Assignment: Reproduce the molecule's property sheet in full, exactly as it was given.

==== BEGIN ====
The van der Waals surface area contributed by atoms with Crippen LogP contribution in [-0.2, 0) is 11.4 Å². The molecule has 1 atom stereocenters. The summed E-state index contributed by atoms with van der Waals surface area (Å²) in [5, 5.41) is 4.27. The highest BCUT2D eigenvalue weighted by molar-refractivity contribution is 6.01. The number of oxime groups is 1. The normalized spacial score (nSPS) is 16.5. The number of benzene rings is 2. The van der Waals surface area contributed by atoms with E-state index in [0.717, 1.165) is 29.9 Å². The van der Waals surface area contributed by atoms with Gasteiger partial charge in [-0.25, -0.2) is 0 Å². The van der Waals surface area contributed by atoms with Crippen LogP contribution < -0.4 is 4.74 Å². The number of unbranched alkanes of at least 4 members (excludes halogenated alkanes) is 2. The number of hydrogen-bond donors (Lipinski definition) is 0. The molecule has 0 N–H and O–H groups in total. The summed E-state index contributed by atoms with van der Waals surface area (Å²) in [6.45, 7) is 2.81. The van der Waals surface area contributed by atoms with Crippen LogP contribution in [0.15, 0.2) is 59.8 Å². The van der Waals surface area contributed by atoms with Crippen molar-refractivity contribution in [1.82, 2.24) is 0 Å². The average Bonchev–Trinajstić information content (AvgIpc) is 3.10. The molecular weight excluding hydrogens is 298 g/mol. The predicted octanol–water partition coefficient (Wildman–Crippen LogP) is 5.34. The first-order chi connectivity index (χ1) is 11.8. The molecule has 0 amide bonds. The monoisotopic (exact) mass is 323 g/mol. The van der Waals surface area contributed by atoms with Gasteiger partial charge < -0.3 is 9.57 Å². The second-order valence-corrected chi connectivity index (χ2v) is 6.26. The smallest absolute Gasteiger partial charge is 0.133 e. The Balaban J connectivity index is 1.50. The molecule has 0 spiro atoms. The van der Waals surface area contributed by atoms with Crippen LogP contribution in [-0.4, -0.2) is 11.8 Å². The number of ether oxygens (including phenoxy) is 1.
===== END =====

The van der Waals surface area contributed by atoms with Crippen LogP contribution in [-0.2, 0) is 11.4 Å². The molecule has 1 atom stereocenters. The summed E-state index contributed by atoms with van der Waals surface area (Å²) in [5, 5.41) is 4.27. The highest BCUT2D eigenvalue weighted by molar-refractivity contribution is 6.01. The number of oxime groups is 1. The normalized spacial score (nSPS) is 16.5. The number of benzene rings is 2. The van der Waals surface area contributed by atoms with E-state index in [0.717, 1.165) is 29.9 Å². The van der Waals surface area contributed by atoms with Gasteiger partial charge in [-0.25, -0.2) is 0 Å². The van der Waals surface area contributed by atoms with Crippen LogP contribution < -0.4 is 4.74 Å². The number of unbranched alkanes of at least 4 members (excludes halogenated alkanes) is 2. The number of hydrogen-bond donors (Lipinski definition) is 0. The molecule has 0 N–H and O–H groups in total. The summed E-state index contributed by atoms with van der Waals surface area (Å²) in [6.45, 7) is 2.81. The van der Waals surface area contributed by atoms with Crippen LogP contribution in [0.15, 0.2) is 59.8 Å². The van der Waals surface area contributed by atoms with Crippen molar-refractivity contribution in [1.82, 2.24) is 0 Å². The average Bonchev–Trinajstić information content (AvgIpc) is 3.10. The molecular weight excluding hydrogens is 298 g/mol. The predicted octanol–water partition coefficient (Wildman–Crippen LogP) is 5.34. The first-order chi connectivity index (χ1) is 11.8. The molecule has 0 amide bonds. The monoisotopic (exact) mass is 323 g/mol. The van der Waals surface area contributed by atoms with Gasteiger partial charge < -0.3 is 9.57 Å². The second-order valence-corrected chi connectivity index (χ2v) is 6.26. The smallest absolute Gasteiger partial charge is 0.133 e. The Balaban J connectivity index is 1.50. The molecule has 0 spiro atoms. The van der Waals surface area contributed by atoms with Crippen LogP contribution in [-0.4, -0.2) is 11.8 Å². The number of ether oxygens (including phenoxy) is 1.